• Tapp-Elbert Amphitheater
  • Douglass Amphitheater
  • Tapp-Elbert Amphitheater
  • Douglass Amphitheater
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  • Douglass Amphitheater

Tapp-Elbert Amphitheater

Official Name: Wynna Faye Tapp-Elbert Memorial Amphitheater

Douglass Park

Map of Douglass Park

Rental Cost: $50/day
Contact: Parks & Recreation Office, 573-874-7460
Other: Event coordinators may need to fill out a Park Special Use Application as part of the amphitheater rental process.  See criteria for Park Special Use Permit below.


Any use of the amphitheater that involves one or more of the following criteria needs to have an approved Park Special Use Permit:

Criteria for Park Special Use Permit:

  • Event that is advertised to the public
  • Event for 100 or more people
  • Sale of items
  • Wedding

Event coordinators should submit their Park Special Use Application at least 90 days in advance for events that are publicly advertised and at least four weeks in advance for private events.

This outdoor amphitheater was created for small concerts and speaking engagements. It is located on the east side of Douglass Park off the N. 5th Street parking area. It has a concrete stage and low back stone wall with electrical. The audience can sit on the grass, bring lawn chairs, or sit on the boulders placed in the lawn in front of the stage. 


Douglass Park underwent major renovations that were funded in Fiscal Years 2014 (Phase I)  and 2016 (Phase II).  Included in the Phase I renovations was the construction of an outdoor amphitheater to serve the many community events hosted at Douglass Park that include live music, DJ entertainment, or speeches. Phase I park improvements were completed in 2015.

The amphitheater was named in honor of Wynna Faye Tapp-Elbert, a former Recreation Supervisor for the Parks and Recreation Department, with over 30 years of service. She also served as a dedicated member of various organizations and worked as a community activist to better the community for the youth, the African-American community, and reduce crime in the city.  The dedication of the amphitheater was held on May 12, 2018 in conjunction with the completion of Phase II improvements, Douglass Park’s annual Heritage Day, and the dedication of the Kelly Baseball Field.


Wynna Faye Tapp-Elbert

Date: May 12, 2018


The Tapp-Elbert Amphitheater was dedicated on May 12, 2018 in conjunction with Douglass Park’s annual Heritage Day celebration and the dedication of the Kelly Baseball Field. The amphitheater was named in memory of Wynna Faye Tapp-Elbert, a former Recreation Supervisor for the Parks and Recreation Department and community activist. Wynna Faye’s family, friends, co-workers, and community leaders gathered for the dedication.  Part of the dedication program included the playing of recordings of Wynna Faye. Dedication speakers included:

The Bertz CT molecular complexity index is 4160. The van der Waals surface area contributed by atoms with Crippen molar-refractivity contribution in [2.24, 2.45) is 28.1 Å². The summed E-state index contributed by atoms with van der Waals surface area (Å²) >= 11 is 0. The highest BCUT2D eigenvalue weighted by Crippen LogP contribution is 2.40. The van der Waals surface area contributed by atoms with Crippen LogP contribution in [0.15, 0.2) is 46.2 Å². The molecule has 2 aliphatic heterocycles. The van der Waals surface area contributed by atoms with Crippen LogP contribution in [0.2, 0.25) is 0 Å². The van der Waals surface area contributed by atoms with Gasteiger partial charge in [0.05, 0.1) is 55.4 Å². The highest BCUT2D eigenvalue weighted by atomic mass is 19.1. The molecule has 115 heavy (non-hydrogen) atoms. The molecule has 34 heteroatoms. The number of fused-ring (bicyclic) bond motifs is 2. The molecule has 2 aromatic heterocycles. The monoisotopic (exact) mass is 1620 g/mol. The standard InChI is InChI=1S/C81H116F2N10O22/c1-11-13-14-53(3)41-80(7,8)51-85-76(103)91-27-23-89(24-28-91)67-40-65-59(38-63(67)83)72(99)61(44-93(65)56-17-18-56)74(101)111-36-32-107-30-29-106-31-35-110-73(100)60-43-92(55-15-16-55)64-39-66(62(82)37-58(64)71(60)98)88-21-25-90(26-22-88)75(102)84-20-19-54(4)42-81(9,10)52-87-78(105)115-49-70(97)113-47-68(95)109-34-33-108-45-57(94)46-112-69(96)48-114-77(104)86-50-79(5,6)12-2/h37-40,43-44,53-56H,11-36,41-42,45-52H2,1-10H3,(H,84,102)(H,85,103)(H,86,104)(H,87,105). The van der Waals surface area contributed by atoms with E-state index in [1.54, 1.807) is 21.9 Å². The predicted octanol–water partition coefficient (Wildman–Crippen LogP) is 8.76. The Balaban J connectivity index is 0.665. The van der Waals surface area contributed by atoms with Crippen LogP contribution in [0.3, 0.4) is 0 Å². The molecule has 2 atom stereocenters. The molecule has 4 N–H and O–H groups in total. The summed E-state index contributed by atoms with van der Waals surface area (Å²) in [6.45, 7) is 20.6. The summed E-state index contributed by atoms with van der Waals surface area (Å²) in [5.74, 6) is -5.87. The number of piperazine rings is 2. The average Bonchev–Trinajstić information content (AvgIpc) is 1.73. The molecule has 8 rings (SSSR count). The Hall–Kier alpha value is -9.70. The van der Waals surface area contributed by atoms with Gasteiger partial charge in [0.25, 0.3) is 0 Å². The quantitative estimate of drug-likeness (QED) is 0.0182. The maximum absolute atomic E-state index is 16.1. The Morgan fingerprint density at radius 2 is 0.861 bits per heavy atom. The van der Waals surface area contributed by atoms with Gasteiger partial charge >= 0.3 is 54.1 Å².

• Mike Griggs, Director of Parks and Recreation
  • Clyde Ruffin, Ward 1 Council Member
  • Daryl Williams, Wynna Faye’s friend and co-worker
  • Alma Tapp, Waynna Faye’s sister
  • Markisha Young, Wynna Faye’s granddaughter

A dedication plaque on the amphitheater stone wall was unveiled that memorializes Wynna Faye’s contributions to the community. It reads as follows:


The Wynna Faye-Tapp-Elbert Memorial Amphitheater
In Celebration of her Life and Achievements in the City of Columbia
October 25, 1944 – February 9, 2014

Wynna Faye Tapp-Elbert was an extremely dedicated and well-respected citizen of Columbia. As a wholehearted member of various organizations, Wynna Faye worked tirelessly as a community activist to better the community for the youth, the African-American community, and reduce crime in the city. Over the years, her passion for helping others continued to shine, not only through her work as a Community Recreation Supervisor for Parks and Recreation, but through several other organizations, such as The Missouri Ethnic Minority Society and Judicial Law Enforcement Task Force, the Frederick Douglass Coalition (founder), NAACP, J. W. “Blind” Boone Heritage Foundation Board (co-founder), and several other community organizations. Wynna Faye led several activities to better the community, such as Midnight Hoops,  the youth baseball league, the S.T.A.R. program, the C.A.R.E. program, Easter Egg celebrations, Operation Toy Drive, Juneteenth, and served as a Worthy Matron of the Order of the Eastern Star.

Among her many accomplishments, Wynna Faye received an associate’s and bachelor’s degree from Stephens College and Master’s degree in community development from the University of Missouri. She also collaborated with the Historical Society of Missouri to develop an archive of Columbia’s African-American History.

Wynna Faye received several awards and recognition from various organizations, including the Ethnic Minorities Sections Heroine Award and the Martin Luther King Jr. “Making a Difference” Award. Wynna Faye created and hosted the “Straight Talk” program on KOPN for more than 20 years.

Throughout the years, she worked closely with the Columbia Police Department to build trust from the community and implement ways to better serve the safety of the community. She was an integral part in shaping the history of Columbia and strengthening its future.

Wynna Faye was very much loved and respected by all who knew her.

Tapp-Elbert Amphitheater Dedication

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